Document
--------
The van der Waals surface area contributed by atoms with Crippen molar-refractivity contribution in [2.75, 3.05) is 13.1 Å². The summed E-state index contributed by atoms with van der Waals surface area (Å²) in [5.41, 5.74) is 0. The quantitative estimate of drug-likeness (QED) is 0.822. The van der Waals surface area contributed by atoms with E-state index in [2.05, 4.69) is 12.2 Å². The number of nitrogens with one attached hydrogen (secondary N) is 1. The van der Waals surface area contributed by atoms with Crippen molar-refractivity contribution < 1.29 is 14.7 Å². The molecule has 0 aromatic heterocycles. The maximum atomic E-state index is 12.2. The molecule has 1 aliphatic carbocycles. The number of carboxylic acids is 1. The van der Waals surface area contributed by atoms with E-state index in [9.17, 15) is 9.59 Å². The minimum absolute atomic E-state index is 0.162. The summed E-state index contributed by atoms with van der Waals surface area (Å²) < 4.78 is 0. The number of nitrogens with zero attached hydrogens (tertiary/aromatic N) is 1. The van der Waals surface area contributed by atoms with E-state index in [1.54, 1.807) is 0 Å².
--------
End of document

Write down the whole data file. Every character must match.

The van der Waals surface area contributed by atoms with Crippen molar-refractivity contribution in [2.75, 3.05) is 13.1 Å². The summed E-state index contributed by atoms with van der Waals surface area (Å²) in [5.41, 5.74) is 0. The quantitative estimate of drug-likeness (QED) is 0.822. The van der Waals surface area contributed by atoms with E-state index in [2.05, 4.69) is 12.2 Å². The number of nitrogens with one attached hydrogen (secondary N) is 1. The van der Waals surface area contributed by atoms with Crippen molar-refractivity contribution < 1.29 is 14.7 Å². The molecule has 0 aromatic heterocycles. The maximum atomic E-state index is 12.2. The molecule has 1 aliphatic carbocycles. The number of carboxylic acids is 1. The van der Waals surface area contributed by atoms with E-state index in [9.17, 15) is 9.59 Å². The minimum absolute atomic E-state index is 0.162. The summed E-state index contributed by atoms with van der Waals surface area (Å²) < 4.78 is 0. The number of nitrogens with zero attached hydrogens (tertiary/aromatic N) is 1. The van der Waals surface area contributed by atoms with E-state index in [1.54, 1.807) is 0 Å².